Part of the reason that I chose to handle it like that was that I could see that he had a greater understanding of things, and it seemed like a good lesson...to learn patience and wait a bit, especially since he had other food and drink options at that point.

    I did always need to bring snacks and drinks with me in my bag from that point on though. Like the pp said, alot of times he was legitimately thirsty/hungry and knew nursing would take care of that, so waiting needed to be accompanied by another drink/snack choice instead. The same thing went for when we were at home. If I couldn't stop what I was doing to nurse him, I made sure I redirected him to wherever his sippy cup was, made sure it was full, and offered a snack if he was hungry. It seems like kids need to be many years older before they can wait on an empty stomach or a dry throat.

    Hope that helps.

  6. #6
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    May 2006
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    Default Re: When to say "not right now"

    Thanks for the advice and thoughts. We always travel with snacks and a sippy cup but sometimes when that's offered she refuses It sounds like I will just need to go ahead and set the limits and suffer the consequences for a small period of time till she gets the idea. Not a problem. I really was just concerned that I wasn't going against the whole "gentle weaning" process by refusing her request sometimes or confusing her by allowing it at some times and not at others.
    This helps a lot!

  7. #7
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    Oct 2006
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    Default Re: When to say "not right now"

    I think it depends somewhat on your feelings. By the time we were down to 3 nursings (I've weaned 2) I saw that weaning was coming soon and I was ready to wean (I was pregnant) so I would distract them with food or an activity. If you are interested in weaning anytime soon then I wouldn't see a problem with nursing on demand.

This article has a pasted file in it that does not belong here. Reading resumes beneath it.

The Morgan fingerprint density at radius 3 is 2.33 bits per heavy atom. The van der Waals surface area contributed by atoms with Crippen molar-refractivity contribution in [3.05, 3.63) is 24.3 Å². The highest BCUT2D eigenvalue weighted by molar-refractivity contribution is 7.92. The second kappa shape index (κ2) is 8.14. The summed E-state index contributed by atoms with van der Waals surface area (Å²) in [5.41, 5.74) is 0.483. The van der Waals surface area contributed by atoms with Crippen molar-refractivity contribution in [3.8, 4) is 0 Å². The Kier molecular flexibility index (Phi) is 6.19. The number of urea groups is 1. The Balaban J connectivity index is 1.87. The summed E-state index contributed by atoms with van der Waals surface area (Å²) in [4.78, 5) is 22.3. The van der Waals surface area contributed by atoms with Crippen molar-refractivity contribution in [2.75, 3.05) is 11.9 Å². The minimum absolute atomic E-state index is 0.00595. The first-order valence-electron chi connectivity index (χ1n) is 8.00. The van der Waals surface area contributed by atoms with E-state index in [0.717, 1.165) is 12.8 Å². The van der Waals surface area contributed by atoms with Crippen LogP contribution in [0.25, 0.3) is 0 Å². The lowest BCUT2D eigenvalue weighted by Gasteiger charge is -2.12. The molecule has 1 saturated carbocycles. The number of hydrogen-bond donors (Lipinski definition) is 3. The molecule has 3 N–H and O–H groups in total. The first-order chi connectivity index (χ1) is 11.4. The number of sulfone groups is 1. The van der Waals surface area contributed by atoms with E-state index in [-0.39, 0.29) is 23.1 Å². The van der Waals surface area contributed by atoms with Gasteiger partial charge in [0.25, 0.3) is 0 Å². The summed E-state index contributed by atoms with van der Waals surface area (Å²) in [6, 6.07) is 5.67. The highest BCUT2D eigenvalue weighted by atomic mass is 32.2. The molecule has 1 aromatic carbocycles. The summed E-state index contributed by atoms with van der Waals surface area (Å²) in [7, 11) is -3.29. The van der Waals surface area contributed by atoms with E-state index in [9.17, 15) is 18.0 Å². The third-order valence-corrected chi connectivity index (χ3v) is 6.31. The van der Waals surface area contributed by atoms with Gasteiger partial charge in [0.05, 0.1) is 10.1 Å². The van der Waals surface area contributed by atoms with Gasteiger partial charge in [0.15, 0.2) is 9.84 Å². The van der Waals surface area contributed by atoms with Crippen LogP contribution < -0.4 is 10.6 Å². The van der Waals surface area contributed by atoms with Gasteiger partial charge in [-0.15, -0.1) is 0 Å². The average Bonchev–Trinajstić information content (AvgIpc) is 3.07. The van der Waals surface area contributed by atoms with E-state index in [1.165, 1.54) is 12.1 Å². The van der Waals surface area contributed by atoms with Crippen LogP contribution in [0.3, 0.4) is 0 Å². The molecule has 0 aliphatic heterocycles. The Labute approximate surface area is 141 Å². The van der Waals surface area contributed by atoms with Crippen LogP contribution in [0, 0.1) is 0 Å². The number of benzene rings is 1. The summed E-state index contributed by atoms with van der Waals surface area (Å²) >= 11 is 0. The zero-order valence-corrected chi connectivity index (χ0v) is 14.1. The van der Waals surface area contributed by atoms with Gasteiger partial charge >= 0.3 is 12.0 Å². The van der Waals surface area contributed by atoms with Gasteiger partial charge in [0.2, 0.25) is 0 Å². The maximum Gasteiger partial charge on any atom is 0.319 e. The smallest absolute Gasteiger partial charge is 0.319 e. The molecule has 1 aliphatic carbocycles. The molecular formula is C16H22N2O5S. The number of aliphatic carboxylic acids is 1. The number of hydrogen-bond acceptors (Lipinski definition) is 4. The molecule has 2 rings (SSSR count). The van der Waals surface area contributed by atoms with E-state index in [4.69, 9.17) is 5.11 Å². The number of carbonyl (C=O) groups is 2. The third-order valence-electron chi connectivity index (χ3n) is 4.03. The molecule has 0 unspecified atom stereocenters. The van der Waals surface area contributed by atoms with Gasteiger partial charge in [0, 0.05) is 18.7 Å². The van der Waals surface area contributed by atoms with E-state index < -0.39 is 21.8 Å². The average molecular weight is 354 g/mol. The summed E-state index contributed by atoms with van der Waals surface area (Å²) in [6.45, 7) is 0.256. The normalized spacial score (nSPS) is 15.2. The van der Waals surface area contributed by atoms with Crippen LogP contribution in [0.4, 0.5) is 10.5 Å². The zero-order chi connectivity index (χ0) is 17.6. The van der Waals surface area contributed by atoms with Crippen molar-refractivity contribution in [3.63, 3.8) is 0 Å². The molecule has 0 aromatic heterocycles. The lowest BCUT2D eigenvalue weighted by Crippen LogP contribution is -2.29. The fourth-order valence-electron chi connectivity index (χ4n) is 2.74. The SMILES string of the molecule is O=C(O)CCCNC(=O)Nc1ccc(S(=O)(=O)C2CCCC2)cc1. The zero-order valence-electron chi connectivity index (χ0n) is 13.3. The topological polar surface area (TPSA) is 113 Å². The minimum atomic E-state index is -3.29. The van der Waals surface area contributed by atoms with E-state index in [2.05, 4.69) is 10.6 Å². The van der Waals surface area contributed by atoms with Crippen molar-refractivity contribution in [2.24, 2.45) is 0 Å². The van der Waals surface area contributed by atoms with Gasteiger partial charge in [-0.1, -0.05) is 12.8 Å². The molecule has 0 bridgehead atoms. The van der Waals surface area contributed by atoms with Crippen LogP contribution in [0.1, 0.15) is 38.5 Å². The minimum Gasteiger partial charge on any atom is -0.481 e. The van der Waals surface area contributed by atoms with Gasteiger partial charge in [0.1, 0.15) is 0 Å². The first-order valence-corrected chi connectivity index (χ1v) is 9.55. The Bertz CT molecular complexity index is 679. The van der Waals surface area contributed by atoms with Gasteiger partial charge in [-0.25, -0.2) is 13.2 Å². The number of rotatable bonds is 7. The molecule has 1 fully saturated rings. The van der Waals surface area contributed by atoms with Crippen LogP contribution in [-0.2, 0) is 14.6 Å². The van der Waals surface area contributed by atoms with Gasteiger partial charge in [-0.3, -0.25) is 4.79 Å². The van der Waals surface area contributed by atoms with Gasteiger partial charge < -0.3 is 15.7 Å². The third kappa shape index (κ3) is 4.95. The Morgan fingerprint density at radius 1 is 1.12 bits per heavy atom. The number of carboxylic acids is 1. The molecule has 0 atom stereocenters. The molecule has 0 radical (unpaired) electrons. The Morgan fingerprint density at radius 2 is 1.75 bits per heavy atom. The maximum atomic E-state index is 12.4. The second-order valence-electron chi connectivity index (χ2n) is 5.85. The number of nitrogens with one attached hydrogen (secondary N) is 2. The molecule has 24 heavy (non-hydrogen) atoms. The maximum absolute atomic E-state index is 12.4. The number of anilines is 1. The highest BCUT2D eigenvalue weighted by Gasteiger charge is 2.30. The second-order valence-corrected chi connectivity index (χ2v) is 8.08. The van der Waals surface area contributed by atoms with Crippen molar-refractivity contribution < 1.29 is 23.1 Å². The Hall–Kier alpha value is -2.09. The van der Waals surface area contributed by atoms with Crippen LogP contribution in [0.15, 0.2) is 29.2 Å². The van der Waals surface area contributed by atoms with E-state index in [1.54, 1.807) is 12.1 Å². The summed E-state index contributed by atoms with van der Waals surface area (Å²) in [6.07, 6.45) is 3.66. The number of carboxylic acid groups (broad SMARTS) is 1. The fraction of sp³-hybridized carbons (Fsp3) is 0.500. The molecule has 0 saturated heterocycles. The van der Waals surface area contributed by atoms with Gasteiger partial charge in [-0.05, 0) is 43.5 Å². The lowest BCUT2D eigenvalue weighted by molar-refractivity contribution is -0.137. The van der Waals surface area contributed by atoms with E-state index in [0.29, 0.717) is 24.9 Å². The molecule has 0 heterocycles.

The only public place my 15 month old still routinely nurses is church - partly because we're there during is morning nap and mostly because he's bored out of his skull. Since I find nursing a much less disruptive activity than his first choice of running around the pews (or more accurately, running on the pews) with his older sister I'm more than happy to nurse. I do feel a little self conscious nursing in public with such a big baby but maybe its my role in the world of lactivisim. And I'm sure Jesus was a nursing toddler =)

  8. #8
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    Mar 2006
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    Default Re: When to say "not right now"

    Quote Originally Posted by andrea_ohio View Post
    after my kids were about that age we quit nursing outside of home.
    It only takes a few times and they get it. If you say "We can nurse as soon as we get home." and then offer when you get home.
    They always seem to ask when they are board.
    Try and take a bottle of something to drink when you go out, sometimes its genuine thirst.
    This is pretty much how I started putting limits on NIP around a year -- he was too athletic during nursing for me to stay modest and I became uncomfortable with the view I must be giving folks, LOL. I later adapted these techniques during pregnancy because nursing then hurt so much to limit evening nursing when I was tired and not feeling well, although I did allow ad lib daytime nursing at home. This is certainly still part of gentle weaning; you aren't saying "no" flat out, only "later," if that helps you feel better.

    I read "How Weaning Happens" and that helped me understand how to place limits and still feel like I was meeting the needs of my baby. Your LLL library might have it.
    Susan
    Mama to my all-natural boys: Ian, 9-4-04, 11.5 lbs; Colton, 11-7-06, 9 lbs, in the water; Logan, 12-8-08, 9 lbs; Gavin, 1-18-11, 9 lbs; and an angel 1-15-06
    18+ months and for Gavin, born with an incomplete cleft lip and incomplete posterior cleft palate
    Sealed for time and eternity, 7-7-93
    Always babywearing, cosleeping and cloth diapering. Living with oppositional defiant disorder and ADHD. Ask me about cloth diapering and sewing your own diapers!